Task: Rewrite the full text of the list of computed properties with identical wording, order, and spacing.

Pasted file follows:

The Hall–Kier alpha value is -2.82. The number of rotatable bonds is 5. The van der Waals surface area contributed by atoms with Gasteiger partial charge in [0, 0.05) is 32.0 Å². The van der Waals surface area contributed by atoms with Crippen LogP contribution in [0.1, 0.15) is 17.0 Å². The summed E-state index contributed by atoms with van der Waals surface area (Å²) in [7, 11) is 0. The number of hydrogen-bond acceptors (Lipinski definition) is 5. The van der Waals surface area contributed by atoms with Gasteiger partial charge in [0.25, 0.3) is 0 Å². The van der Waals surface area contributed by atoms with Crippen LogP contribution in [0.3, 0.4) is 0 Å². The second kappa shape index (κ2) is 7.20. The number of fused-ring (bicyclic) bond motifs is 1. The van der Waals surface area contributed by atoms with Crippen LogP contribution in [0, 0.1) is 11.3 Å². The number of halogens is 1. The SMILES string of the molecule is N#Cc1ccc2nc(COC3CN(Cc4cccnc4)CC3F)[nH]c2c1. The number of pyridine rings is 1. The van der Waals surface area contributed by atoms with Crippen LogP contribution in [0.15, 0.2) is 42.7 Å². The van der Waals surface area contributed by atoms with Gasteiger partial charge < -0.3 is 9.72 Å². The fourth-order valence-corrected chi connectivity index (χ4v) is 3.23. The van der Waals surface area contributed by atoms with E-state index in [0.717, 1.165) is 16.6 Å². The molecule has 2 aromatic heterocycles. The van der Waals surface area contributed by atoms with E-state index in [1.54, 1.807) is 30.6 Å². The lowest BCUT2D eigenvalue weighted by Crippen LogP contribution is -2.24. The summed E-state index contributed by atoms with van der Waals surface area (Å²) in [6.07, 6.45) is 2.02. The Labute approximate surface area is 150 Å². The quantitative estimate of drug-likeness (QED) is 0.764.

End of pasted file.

The Hall–Kier alpha value is -2.82. The number of rotatable bonds is 5. The van der Waals surface area contributed by atoms with Gasteiger partial charge in [0, 0.05) is 32.0 Å². The van der Waals surface area contributed by atoms with Crippen LogP contribution in [0.1, 0.15) is 17.0 Å². The summed E-state index contributed by atoms with van der Waals surface area (Å²) in [7, 11) is 0. The number of hydrogen-bond acceptors (Lipinski definition) is 5. The van der Waals surface area contributed by atoms with Gasteiger partial charge in [0.25, 0.3) is 0 Å². The van der Waals surface area contributed by atoms with Crippen LogP contribution in [0.3, 0.4) is 0 Å². The second kappa shape index (κ2) is 7.20. The number of fused-ring (bicyclic) bond motifs is 1. The van der Waals surface area contributed by atoms with Crippen LogP contribution in [0, 0.1) is 11.3 Å². The number of halogens is 1. The SMILES string of the molecule is N#Cc1ccc2nc(COC3CN(Cc4cccnc4)CC3F)[nH]c2c1. The number of pyridine rings is 1. The van der Waals surface area contributed by atoms with Crippen LogP contribution in [0.15, 0.2) is 42.7 Å². The van der Waals surface area contributed by atoms with Gasteiger partial charge < -0.3 is 9.72 Å². The fourth-order valence-corrected chi connectivity index (χ4v) is 3.23. The van der Waals surface area contributed by atoms with E-state index in [0.717, 1.165) is 16.6 Å². The molecule has 2 aromatic heterocycles. The van der Waals surface area contributed by atoms with E-state index in [1.54, 1.807) is 30.6 Å². The lowest BCUT2D eigenvalue weighted by Crippen LogP contribution is -2.24. The summed E-state index contributed by atoms with van der Waals surface area (Å²) in [6.07, 6.45) is 2.02. The Labute approximate surface area is 150 Å². The quantitative estimate of drug-likeness (QED) is 0.764.